gmunoz said:I don't care how experienced a person is or how knowledgeable they think they are if their attitude sucks or they make me feel less than. I'm completely open to advice of more experienced folks, but not from those with nasty elitist attitudes. It's all in their attitude - whether they intend it or not - it's the way they're perceived by others.
Kalifallen said:Anyway, isn't this a forum? A place you can go to be corrected and ask questions so you can learn.
It would be impossible for me to answer this without knowing more about the type of fight. You might as well ask when you can throw a left jab in a fight.Kalifallen said:Kreth,
When can you cross-step in a fight? I sadly don't see any room to.
I'm not saying people shouldn't listen to you. I'm saying you should avoid phrasing your opinions as fact, especially given your lack of real training.I mean, I'd just hate it to see people say, "Don't believe the novice's or the lower kyu's. The higher kyu's and the black belts you should listen to because they have been learning that art longer."
Don Roley said::-offtopic
But as long as it seems that is ok, let me just state that I have seen pretty bad examples of attitude from people who know nothing- and they are the ones to most often complain about other people's attitude.
If I had a dime for every time some person came across laying down the law, only to have all of his statements shot down with fact and logic and then complain about how the other side is snotty.... I could take a quick trip to the states.
When you talk about opinions, you state your opinions. The opinion of a medical doctor on a patient' condition tends to carry a bit more weight than an intern or a layman. Sometimes the background of a person does make a difference when trying to determine whether to believe their opinions or not.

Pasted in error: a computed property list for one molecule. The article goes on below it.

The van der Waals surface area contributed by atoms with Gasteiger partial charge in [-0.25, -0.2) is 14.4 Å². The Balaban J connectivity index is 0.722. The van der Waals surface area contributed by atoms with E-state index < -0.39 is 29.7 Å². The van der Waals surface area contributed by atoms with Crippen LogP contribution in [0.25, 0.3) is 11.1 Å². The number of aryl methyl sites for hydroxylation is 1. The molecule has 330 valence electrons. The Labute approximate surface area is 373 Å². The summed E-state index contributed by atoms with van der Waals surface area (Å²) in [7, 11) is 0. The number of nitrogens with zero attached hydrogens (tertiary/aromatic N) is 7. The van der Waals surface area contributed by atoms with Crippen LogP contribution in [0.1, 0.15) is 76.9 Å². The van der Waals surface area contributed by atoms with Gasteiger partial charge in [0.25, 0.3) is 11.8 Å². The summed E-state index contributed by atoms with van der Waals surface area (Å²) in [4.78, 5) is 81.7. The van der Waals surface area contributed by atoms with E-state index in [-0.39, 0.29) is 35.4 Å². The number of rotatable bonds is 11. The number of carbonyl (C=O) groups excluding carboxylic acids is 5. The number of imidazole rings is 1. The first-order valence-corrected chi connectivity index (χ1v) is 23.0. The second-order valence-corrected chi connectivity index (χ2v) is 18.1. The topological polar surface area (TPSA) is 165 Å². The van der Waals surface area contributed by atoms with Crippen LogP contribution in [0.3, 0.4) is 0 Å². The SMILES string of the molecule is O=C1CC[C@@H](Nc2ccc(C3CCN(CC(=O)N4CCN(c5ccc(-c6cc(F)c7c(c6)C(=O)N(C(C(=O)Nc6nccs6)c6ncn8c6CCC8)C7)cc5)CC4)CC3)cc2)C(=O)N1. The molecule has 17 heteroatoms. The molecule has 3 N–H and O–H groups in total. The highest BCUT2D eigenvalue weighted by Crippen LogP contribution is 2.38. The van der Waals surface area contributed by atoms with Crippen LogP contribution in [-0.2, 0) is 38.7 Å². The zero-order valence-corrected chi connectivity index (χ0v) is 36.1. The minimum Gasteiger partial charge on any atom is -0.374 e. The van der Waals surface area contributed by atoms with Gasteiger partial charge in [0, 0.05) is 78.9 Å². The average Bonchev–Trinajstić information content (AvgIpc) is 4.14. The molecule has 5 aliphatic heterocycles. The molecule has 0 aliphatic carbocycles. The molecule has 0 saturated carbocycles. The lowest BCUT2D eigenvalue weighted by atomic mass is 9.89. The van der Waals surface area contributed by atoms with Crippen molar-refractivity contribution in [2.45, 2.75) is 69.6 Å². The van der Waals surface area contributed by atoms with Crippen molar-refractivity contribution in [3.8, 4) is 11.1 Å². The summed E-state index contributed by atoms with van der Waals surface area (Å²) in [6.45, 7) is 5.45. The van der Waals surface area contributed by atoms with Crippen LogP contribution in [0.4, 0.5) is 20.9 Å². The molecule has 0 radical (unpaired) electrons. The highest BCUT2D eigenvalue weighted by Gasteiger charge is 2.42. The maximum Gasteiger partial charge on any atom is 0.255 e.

And then there are facts. And facts are not really as debatable as opinions. And in the case of this thread, cross stepping is not only used for stealth training in the Bujinkan- it is also an important move in techniques from the Koto ryu and the like. And there are other arts that use similar techniques. I have already mentioned, and provided video links, for other arts such as Silat that use cross stepping. This is a fact. Now if you want to say you think that everyone who has ever done cross stepping in all the varied arts it appears in is wrong and you are right then we are dealing with opinion. If there are no facts to bring to the table and let others see for themselves, and people cannot be confinced by the logic of your arguments, then the background of the person may be an issue.
Could it be that the lower ranked practitioners aren't intending to state opinions as fact and that the upper ranks have a preconceived notion and tendency to read it as such?Kreth said:It would be impossible for me to answer this without knowing more about the type of fight. You might as well ask when you can throw a left jab in a fight.
I'm not saying people shouldn't listen to you. I'm saying you should avoid phrasing your opinions as fact, especially given your lack of real training.
Well, I dunno... how does this read to you?:gmunoz said:Could it be that the lower ranked practitioners aren't intending to state opinions as fact and that the upper ranks have a preconceived notion and tendency to read it as such?
To me, it looks like someone speaking as an authority on the subject.Kalifallen said:Cross step technique is ONLY used when stealthing.
Good point. However, when I read his profile and he admits he has no rank, then it helps me filter his statements and not get too "jiggy" when he posts. It's pretty easy. The posts are kinda cute actually.Kreth said:Well, I dunno... how does this read to you?:
To me, it looks like someone speaking as an authority on the subject.
Perhaps I'm misunderstanding what everyone is referring to on crossing legs. In Kenjutsu Juji no Kata, a standard downward cut from Dai Jo dan no Kamae, one may cross their legs while taking a forward step and cutting horizontally across the neck. ie. they can evade or block the downward cut and a horizontal cut is followed up in response.Nimravus said:Explanation, please?
Sounds to me like kocho gaeshi?gmunoz said:Your opponent strikes downward at you. You evade his strike by taking a right step backward while cutting down on his wrist. If that, for whatever reason, didn't end the fight, then one can use that same right leg they stepped back with and cross their left leg cutting horizontally across the neck.